Current transport mechanism at metal–semiconductor nanoscale interfaces based on ultrahigh density arrays of p-type NiO nano-pillars†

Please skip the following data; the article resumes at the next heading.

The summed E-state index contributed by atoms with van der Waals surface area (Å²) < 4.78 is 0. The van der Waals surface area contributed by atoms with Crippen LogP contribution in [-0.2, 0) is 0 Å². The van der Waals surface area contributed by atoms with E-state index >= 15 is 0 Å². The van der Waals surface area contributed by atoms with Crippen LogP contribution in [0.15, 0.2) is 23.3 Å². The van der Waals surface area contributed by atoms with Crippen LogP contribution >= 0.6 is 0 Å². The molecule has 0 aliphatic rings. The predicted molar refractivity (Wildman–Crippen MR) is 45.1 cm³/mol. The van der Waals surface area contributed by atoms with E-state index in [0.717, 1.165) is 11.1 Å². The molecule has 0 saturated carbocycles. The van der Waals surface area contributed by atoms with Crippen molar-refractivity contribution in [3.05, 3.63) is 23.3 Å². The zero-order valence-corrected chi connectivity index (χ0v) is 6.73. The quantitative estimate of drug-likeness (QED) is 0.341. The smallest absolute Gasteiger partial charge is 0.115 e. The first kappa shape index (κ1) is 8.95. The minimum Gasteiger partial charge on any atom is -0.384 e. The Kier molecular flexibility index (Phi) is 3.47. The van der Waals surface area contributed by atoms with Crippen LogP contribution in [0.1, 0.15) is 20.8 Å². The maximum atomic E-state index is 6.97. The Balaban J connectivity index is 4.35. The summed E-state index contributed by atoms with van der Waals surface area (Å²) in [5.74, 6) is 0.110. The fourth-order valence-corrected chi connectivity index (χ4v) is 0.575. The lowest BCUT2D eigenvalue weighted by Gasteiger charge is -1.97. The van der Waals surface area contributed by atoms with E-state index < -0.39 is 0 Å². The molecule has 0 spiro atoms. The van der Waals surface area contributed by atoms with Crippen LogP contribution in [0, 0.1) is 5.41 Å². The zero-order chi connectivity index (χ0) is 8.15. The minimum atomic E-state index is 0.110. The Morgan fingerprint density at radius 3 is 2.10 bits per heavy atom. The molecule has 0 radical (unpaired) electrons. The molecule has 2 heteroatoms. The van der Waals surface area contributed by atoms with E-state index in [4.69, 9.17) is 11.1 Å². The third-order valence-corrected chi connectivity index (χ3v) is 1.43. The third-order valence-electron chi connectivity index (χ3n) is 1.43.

The present work focuses on a qualitative analysis of localised I–V characteristics based on the nanostructure morphology of highly dense arrays of p-type NiO nano-pillars (NiO-NPs). Vertically aligned NiO-NPs have been grown on different substrates by using a glancing angle deposition (GLAD) technique. The preferred orientation of as grown NiO-NPs was controlled by the deposition pressure. The NiO-NPs displayed a polar surface with a microscopic dipole moment along the (111) plane (Tasker's type III). Consequently, the crystal plane dependent surface electron accumulation layer and the lattice disorder at the grain boundary interface showed a non-uniform current distribution throughout the sample surface, demonstrated by a conducting AFM technique (c-AFM). The variation in I–V for different points in a single current distribution grain (CD-grain) has been attributed to the variation of Schottky barrier height (SBH) at the metal–semiconductor (M–S) interface. Furthermore, we observed that the strain produced during the NiO-NPs growth can modulate the SBH. Inbound strain acts as an external field to influence the local electric field at the M–S interface causing a variation in SBH with the NPs orientation. This paper shows that vertical arrays of NiO-NPs are potential candidates for nanoscale devices because they have a great impact on the local current transport mechanism due to its nanostructure morphology.